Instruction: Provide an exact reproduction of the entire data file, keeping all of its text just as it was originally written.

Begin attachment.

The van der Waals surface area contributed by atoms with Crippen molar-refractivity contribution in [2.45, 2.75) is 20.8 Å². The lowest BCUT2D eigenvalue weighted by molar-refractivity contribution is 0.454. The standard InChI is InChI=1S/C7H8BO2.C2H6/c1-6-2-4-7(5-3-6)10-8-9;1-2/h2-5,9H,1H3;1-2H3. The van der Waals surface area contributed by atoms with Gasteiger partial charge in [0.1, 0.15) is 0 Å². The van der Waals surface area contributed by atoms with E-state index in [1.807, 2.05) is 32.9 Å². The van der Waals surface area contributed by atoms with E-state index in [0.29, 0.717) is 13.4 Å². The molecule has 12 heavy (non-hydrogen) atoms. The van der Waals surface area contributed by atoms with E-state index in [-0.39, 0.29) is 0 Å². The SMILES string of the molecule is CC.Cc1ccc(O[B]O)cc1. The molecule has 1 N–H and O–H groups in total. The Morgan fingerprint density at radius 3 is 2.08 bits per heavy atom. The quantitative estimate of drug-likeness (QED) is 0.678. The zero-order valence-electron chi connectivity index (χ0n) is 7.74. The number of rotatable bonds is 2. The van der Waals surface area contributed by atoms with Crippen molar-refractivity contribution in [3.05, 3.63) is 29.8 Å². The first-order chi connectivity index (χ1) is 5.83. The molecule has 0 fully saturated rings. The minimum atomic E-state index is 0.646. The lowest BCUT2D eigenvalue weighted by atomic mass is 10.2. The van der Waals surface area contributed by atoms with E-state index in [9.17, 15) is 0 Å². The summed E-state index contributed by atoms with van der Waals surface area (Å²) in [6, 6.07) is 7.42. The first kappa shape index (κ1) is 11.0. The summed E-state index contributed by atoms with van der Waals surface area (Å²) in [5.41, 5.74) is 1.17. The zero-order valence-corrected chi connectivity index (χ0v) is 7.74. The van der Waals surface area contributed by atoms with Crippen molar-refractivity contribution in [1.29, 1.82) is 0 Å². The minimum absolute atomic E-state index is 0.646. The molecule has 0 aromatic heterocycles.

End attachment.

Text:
The van der Waals surface area contributed by atoms with Crippen molar-refractivity contribution in [2.45, 2.75) is 20.8 Å². The lowest BCUT2D eigenvalue weighted by molar-refractivity contribution is 0.454. The standard InChI is InChI=1S/C7H8BO2.C2H6/c1-6-2-4-7(5-3-6)10-8-9;1-2/h2-5,9H,1H3;1-2H3. The van der Waals surface area contributed by atoms with Gasteiger partial charge in [0.1, 0.15) is 0 Å². The van der Waals surface area contributed by atoms with E-state index in [1.807, 2.05) is 32.9 Å². The van der Waals surface area contributed by atoms with E-state index in [0.29, 0.717) is 13.4 Å². The molecule has 12 heavy (non-hydrogen) atoms. The van der Waals surface area contributed by atoms with E-state index in [-0.39, 0.29) is 0 Å². The SMILES string of the molecule is CC.Cc1ccc(O[B]O)cc1. The molecule has 1 N–H and O–H groups in total. The Morgan fingerprint density at radius 3 is 2.08 bits per heavy atom. The quantitative estimate of drug-likeness (QED) is 0.678. The zero-order valence-electron chi connectivity index (χ0n) is 7.74. The number of rotatable bonds is 2. The van der Waals surface area contributed by atoms with Crippen molar-refractivity contribution in [3.05, 3.63) is 29.8 Å². The first-order chi connectivity index (χ1) is 5.83. The molecule has 0 fully saturated rings. The minimum atomic E-state index is 0.646. The lowest BCUT2D eigenvalue weighted by atomic mass is 10.2. The van der Waals surface area contributed by atoms with E-state index in [9.17, 15) is 0 Å². The summed E-state index contributed by atoms with van der Waals surface area (Å²) in [6, 6.07) is 7.42. The first kappa shape index (κ1) is 11.0. The summed E-state index contributed by atoms with van der Waals surface area (Å²) in [5.41, 5.74) is 1.17. The zero-order valence-corrected chi connectivity index (χ0v) is 7.74. The van der Waals surface area contributed by atoms with Crippen molar-refractivity contribution in [1.29, 1.82) is 0 Å². The minimum absolute atomic E-state index is 0.646. The molecule has 0 aromatic heterocycles.